News tidbit: Water bottle light bulbs

September 24th, 2011

How do you light the inside of a windowless room? With a bottle of water, of course! Driven by the outrageous price of electricity in the Philippines, Illac Diaz developed this economical and environmentally-friendly alternative. And in just four months, more than 15,000 bottles have been installed. How does it work? Imagine cutting a hole in the roof. Light enters, but so does the rain. Now plug the hole with a bottle of water. Sure, the bottle allows light in and not the rain, but the sunlight entering the bottle refracts in the water, spreading out into the room below! See these water bottles in action here.

The Physics of Dance

September 19th, 2011

arabesque.jpgOriginating in the elaborate courts of the Italian Renaissance in the 1400s, it developed into an art form during the 17th century in France under the reign of Louis XIV. But the elegant arabesques, exhilarating grand jetés, and energetic fouettés en tournant of ballet that we know today grew out of the Romanticism of the late 1800s, when ballerinas portrayed fairy-like creatures and almost seemed capable of floating in the air.

Have you ever wondered how a dancer can seem to defy gravity while your own feet are so firmly planted on the ground? Let’s take a closer look at gravity and discover the secrets behind some of these beautiful movements.

An article about dance should make you move, right? Here’s an experiment. Stand against a wall with your heels touching the wall. Now bend over and touch your toes. Did you make it?

Why did it suddenly become so difficult to do this simple task? The problem is the location of your center of mass: the average location of all the matter in your body. When standing straight, your center of mass lies within your body just below your belly button. It is situated above your feet, so you have no trouble standing.

But your center of mass can move depending on the position of your limbs. What if your body is horizontal? In a pas de deux, a male dancer may lift a ballerina into the air. Have you ever noticed where his hands are placed? Rather than clasping her waist or her thighs, he clasps her hips. Not only do her hipbones provide support, this is the point where her body is balanced; this is the location of her center of mass. Any closer to her belly or her thighs and the balance is upset; her center of mass is no longer above him, and he won’t be able to hold her aloft.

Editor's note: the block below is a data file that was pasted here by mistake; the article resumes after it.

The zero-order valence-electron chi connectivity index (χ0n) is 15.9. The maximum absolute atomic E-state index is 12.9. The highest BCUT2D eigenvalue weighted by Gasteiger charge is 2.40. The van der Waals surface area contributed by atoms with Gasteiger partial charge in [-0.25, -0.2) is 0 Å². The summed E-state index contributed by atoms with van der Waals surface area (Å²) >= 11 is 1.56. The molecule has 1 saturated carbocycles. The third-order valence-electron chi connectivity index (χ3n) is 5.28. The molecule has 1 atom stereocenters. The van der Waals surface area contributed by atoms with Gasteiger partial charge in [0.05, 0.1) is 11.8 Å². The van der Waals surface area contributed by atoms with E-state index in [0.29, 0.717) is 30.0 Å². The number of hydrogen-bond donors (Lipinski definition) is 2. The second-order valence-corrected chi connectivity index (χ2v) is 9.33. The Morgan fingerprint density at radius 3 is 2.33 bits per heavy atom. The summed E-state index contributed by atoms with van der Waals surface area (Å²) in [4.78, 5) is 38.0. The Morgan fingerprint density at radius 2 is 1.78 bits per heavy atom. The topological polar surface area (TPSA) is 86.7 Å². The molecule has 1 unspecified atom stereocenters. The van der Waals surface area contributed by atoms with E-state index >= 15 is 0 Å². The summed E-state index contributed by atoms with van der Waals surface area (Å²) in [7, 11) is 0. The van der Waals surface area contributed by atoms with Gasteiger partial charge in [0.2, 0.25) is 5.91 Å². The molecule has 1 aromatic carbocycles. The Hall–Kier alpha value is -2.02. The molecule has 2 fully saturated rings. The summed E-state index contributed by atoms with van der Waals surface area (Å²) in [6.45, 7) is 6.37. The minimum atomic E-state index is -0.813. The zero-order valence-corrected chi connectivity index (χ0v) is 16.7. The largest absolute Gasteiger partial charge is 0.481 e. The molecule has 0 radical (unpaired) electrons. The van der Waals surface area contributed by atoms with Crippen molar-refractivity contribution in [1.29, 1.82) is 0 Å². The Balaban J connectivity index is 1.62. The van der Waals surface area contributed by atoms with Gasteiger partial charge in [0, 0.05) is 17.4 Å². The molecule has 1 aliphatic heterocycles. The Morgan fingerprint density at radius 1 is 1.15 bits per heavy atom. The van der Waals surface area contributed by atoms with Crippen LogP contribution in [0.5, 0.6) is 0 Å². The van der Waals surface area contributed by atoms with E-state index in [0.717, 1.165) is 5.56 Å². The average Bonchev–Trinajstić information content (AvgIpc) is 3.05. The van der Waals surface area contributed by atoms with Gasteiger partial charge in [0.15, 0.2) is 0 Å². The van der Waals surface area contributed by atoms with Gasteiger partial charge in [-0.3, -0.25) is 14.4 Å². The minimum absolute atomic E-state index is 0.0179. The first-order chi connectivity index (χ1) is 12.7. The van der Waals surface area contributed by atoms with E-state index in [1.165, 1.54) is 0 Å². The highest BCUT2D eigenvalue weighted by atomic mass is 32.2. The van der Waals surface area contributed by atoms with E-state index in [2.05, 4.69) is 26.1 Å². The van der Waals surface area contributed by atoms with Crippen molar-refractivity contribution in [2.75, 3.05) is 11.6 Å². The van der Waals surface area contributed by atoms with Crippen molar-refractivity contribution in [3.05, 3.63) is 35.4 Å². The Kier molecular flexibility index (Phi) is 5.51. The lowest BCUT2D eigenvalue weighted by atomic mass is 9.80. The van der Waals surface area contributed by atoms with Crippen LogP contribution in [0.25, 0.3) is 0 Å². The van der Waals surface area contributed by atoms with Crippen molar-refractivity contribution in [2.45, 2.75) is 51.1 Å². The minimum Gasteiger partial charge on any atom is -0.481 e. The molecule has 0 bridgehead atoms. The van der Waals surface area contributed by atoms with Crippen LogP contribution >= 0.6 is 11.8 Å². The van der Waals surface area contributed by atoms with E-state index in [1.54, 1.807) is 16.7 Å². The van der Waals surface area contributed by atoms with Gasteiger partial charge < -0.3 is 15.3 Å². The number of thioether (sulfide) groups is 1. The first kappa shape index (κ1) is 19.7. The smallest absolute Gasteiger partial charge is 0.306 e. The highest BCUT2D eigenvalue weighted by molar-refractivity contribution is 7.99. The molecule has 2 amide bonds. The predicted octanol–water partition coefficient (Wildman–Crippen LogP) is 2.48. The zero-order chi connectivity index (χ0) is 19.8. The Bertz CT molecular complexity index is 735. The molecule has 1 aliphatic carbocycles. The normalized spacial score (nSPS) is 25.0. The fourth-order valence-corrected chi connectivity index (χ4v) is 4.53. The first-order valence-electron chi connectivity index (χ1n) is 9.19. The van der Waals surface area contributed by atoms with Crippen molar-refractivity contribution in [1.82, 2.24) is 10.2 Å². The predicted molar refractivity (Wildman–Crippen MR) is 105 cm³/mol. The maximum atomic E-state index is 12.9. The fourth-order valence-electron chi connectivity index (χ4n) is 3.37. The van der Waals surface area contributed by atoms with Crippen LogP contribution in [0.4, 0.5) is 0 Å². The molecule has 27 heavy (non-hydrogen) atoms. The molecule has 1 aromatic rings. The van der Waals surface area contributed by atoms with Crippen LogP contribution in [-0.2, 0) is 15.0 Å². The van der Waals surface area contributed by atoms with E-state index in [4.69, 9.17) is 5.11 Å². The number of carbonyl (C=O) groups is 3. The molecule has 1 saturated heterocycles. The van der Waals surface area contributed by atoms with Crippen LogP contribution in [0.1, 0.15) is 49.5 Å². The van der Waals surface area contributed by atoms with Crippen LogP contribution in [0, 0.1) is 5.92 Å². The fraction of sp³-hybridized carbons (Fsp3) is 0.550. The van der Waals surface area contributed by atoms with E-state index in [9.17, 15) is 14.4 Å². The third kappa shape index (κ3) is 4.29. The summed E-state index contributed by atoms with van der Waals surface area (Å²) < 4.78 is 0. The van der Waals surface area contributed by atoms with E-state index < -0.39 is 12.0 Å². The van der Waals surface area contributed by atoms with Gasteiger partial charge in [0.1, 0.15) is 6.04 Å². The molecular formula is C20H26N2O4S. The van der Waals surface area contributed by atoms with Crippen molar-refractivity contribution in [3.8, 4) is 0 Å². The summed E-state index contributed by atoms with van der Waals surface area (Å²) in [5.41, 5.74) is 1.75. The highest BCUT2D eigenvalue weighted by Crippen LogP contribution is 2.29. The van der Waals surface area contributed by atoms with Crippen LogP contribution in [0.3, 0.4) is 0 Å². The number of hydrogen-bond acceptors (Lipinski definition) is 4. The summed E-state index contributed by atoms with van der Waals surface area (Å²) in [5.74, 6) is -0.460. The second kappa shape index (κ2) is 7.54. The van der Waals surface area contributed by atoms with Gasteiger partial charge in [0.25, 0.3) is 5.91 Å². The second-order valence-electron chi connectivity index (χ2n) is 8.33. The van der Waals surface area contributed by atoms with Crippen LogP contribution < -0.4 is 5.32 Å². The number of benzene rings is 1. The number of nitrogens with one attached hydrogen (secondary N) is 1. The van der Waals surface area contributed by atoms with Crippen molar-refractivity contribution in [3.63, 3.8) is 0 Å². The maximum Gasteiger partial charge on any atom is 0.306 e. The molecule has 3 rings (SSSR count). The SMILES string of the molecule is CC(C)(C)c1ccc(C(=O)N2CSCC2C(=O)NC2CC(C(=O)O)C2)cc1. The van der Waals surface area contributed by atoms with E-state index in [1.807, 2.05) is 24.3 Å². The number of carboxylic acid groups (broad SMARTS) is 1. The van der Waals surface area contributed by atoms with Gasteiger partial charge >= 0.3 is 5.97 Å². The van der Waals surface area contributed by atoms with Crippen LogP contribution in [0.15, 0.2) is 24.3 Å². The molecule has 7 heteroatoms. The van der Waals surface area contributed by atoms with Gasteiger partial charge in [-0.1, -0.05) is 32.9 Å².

If your body is not straight, however, your center of mass is different. Try the experiment again. What happens to your center of mass as you bend over? By moving your torso away from the wall, you move some of your mass forward. Your center of mass also moves forward to a point somewhere in front of your upper thighs, not inside your body! Continue bending forward and at some point it will have moved out beyond your toes and you risk falling over. What do you do to keep from landing face-first on the floor? Try it and see. Can you figure out why standing against the wall makes such a difference?

Dancers instinctively know that to execute a perfect turn, their center of mass needs to be over their feet. Imagine trying to execute a turn, like a pirouette, on one foot. What happens if your center of mass is not directly over your feet? You end up with a wobbly turn, or worse, falling over!

grandjete.jpgThe center of mass also helps explain those big leaps, or grands jetés, that seem to hang effortlessly in the air. After taking a few quick steps, a dancer takes a leap, one leg leading and one trailing. During the leap her head rises a certain amount. (For some numbers and more physics, check out Dr. George Gollin’s Physics of Dance website.) As soon as she starts the leap, however, she raises her legs, i.e. some mass, to be parallel to the floor, which raises her center of mass some more. During the jump, her center of mass rises more than her head, making the leap seem even higher. What is more, her center of mass moves the most at the very beginning and end of the jump; it moves very little through most of the leap, giving the impression she is hanging in the air or floating.

We are so familiar with gravity’s pull attaching us to the ground that the light airy movements in ballet take us by surprise. The movements seem much more possible, however, when we apply a little physics and see how ballet has developed to work with gravity. The result? An art form that becomes even more exquisite!

PS. Here is another experiment. Sit in a chair, with your knees at a 90° angle, your feet flat on the floor. Now stand up without moving your feet or bending forward. How did you do? Our natural instinct is to bend forward, but try it again, without bending forward! When you sit in a chair, your center of mass lies at a point above your thighs in front of your lower belly. It is impossible to stand up in the second experiment unless you move your center of mass closer to your feet, which is what happens when you bend forward.

News tidbit: Hi-res Moon photos

September 8th, 2011